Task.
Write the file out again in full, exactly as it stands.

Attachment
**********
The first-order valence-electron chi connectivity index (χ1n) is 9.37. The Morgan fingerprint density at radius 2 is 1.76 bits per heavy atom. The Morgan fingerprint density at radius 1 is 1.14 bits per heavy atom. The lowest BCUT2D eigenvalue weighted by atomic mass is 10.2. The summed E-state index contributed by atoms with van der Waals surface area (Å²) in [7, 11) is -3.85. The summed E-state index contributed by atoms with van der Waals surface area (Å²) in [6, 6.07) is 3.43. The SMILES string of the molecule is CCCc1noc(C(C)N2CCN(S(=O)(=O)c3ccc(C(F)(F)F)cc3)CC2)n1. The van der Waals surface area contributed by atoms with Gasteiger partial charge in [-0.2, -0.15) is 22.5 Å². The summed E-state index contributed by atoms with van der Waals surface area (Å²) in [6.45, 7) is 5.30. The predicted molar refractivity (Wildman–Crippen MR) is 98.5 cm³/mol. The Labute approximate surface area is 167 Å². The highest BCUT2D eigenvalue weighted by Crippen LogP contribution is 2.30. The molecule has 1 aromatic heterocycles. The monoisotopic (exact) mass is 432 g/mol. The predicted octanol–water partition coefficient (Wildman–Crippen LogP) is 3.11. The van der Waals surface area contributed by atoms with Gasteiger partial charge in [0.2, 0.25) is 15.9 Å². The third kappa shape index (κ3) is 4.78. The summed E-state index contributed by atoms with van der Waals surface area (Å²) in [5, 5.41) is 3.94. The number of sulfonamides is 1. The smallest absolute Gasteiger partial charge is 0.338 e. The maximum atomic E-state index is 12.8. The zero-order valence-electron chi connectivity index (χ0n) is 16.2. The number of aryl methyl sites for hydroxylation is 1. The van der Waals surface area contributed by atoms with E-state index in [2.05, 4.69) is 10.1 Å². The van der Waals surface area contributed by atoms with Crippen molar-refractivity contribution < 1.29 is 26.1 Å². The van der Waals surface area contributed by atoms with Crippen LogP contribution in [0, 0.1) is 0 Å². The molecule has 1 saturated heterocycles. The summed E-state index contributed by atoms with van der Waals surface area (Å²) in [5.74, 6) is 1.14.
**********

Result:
The first-order valence-electron chi connectivity index (χ1n) is 9.37. The Morgan fingerprint density at radius 2 is 1.76 bits per heavy atom. The Morgan fingerprint density at radius 1 is 1.14 bits per heavy atom. The lowest BCUT2D eigenvalue weighted by atomic mass is 10.2. The summed E-state index contributed by atoms with van der Waals surface area (Å²) in [7, 11) is -3.85. The summed E-state index contributed by atoms with van der Waals surface area (Å²) in [6, 6.07) is 3.43. The SMILES string of the molecule is CCCc1noc(C(C)N2CCN(S(=O)(=O)c3ccc(C(F)(F)F)cc3)CC2)n1. The van der Waals surface area contributed by atoms with Gasteiger partial charge in [-0.2, -0.15) is 22.5 Å². The summed E-state index contributed by atoms with van der Waals surface area (Å²) in [6.45, 7) is 5.30. The predicted molar refractivity (Wildman–Crippen MR) is 98.5 cm³/mol. The Labute approximate surface area is 167 Å². The highest BCUT2D eigenvalue weighted by Crippen LogP contribution is 2.30. The molecule has 1 aromatic heterocycles. The monoisotopic (exact) mass is 432 g/mol. The predicted octanol–water partition coefficient (Wildman–Crippen LogP) is 3.11. The van der Waals surface area contributed by atoms with Gasteiger partial charge in [0.2, 0.25) is 15.9 Å². The third kappa shape index (κ3) is 4.78. The summed E-state index contributed by atoms with van der Waals surface area (Å²) in [5, 5.41) is 3.94. The number of sulfonamides is 1. The smallest absolute Gasteiger partial charge is 0.338 e. The maximum atomic E-state index is 12.8. The zero-order valence-electron chi connectivity index (χ0n) is 16.2. The number of aryl methyl sites for hydroxylation is 1. The van der Waals surface area contributed by atoms with E-state index in [2.05, 4.69) is 10.1 Å². The van der Waals surface area contributed by atoms with Crippen molar-refractivity contribution < 1.29 is 26.1 Å². The van der Waals surface area contributed by atoms with Crippen LogP contribution in [0, 0.1) is 0 Å². The molecule has 1 saturated heterocycles. The summed E-state index contributed by atoms with van der Waals surface area (Å²) in [5.74, 6) is 1.14.